One day an elderly Florida veteran was driving along 95 in a rental car when he realized he couldn’t operate the windows. Taking every precaution, he pulled into the emergency lane to figure it out. But while looking around his tiny Toyota Yaris, a tractor-trailer drifted into the lane and crashed into his vehicle. He was rushed to the hospital with a brain bleed and was lucky to survive. But the traumatic impact changed his life forever.
Trucking accidents are more dangerous than standard collisions because of the sheer size and weight of the vehicles. They are also highly intricate cases to win in Florida due to state and federal laws, liability issues, and the burden of proof. Even the most seemingly straightforward cases are anything but, which is why you really need a personal injury attorney with the skills and experience to succeed.
Complexes of truck accident cases
You might think it’s clear who’s at fault in cases like the Florida veteran who a negligent driver struck. But you’d be wrong. The truck driver in question always has too much at stake if he loses. He could be forced to forfeit his commercial driver’s license (CDL) and lose his entire livelihood. Additionally, the trucking company he works for could lose millions of dollars. And the business that hired the trucking company could face penalties too. The web of trucking stakeholders and their incentive to win means personal injury attorneys, like our KL team, must work harder to prove fault compared to standard automobile accidents. We must conduct a thorough investigation, and we have to act fast to preserve evidence.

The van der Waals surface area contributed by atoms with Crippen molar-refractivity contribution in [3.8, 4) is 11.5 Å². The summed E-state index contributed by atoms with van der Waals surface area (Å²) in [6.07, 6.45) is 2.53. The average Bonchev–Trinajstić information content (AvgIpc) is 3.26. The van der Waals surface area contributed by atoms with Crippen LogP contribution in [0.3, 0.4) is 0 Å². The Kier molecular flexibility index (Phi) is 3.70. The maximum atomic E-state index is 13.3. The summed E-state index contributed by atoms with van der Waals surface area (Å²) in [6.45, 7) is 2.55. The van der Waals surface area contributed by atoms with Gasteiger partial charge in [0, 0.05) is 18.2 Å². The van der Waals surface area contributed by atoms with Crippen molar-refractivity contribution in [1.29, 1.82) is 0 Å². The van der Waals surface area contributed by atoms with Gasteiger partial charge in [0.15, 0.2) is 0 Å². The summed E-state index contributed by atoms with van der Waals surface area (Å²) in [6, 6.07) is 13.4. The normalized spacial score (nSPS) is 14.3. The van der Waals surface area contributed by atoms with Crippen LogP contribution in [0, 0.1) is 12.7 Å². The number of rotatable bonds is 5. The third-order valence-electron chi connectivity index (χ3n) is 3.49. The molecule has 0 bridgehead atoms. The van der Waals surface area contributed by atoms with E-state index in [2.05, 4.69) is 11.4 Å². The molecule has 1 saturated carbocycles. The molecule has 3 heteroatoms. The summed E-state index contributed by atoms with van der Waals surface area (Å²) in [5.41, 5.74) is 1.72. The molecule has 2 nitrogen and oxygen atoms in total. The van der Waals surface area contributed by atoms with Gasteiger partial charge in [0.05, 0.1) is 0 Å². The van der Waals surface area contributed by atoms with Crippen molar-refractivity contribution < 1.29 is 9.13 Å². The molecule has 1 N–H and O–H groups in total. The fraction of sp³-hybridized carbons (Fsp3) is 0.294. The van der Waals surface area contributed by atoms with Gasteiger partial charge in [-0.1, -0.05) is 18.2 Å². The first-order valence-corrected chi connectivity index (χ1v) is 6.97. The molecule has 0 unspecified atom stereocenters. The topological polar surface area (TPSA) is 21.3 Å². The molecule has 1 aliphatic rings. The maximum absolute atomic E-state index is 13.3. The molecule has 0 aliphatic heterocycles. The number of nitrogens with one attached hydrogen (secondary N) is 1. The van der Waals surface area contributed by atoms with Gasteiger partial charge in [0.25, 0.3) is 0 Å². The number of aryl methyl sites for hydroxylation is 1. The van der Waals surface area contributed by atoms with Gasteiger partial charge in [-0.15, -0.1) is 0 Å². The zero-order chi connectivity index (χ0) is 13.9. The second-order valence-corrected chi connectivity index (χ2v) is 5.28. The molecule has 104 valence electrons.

Trucking cases are also highly specialized in the laws that apply to them. Therefore, your personal injury attorneys must have a keen understanding of Florida state and federal statutes to win. That includes truck driving safety regulations, such as sleep requirements, and how truckers must navigate the road to reasonably protect the other drivers.
Not your standard car crash
While auto accident cases generally follow a relatively clear-cut process involving discovery, written questions, and straightforward requests to the at-fault party (typically the other vehicle’s driver), truck accident cases are very different. We can’t assume the driver is the only at-fault party. We must consider the web of potential liable players by asking ourselves:
- Who owns the truck?
- Who owns the shipping company?
- What company hired the shipping company?
- Who determined how the product was stacked in the trailer, and did that contribute to the crash or the injuries?
- Who had control over the route, and how did that affect the scenario?
Answering these questions is critical to determining every possible negligent plaintiff in a case. For example, let’s say we discovered that Rooms To Go hired a third-party trucking company whose driver crashed along one of their delivery routes. In this case, we must consider that Rooms to Go might be partially at fault. To make that determination, we ask and answer even more questions:
- Could Rooms To Go be liable based on how they packed the truck?
- Did the company create a schedule and routes that over-extended the driver, causing him to fall asleep at the wheel?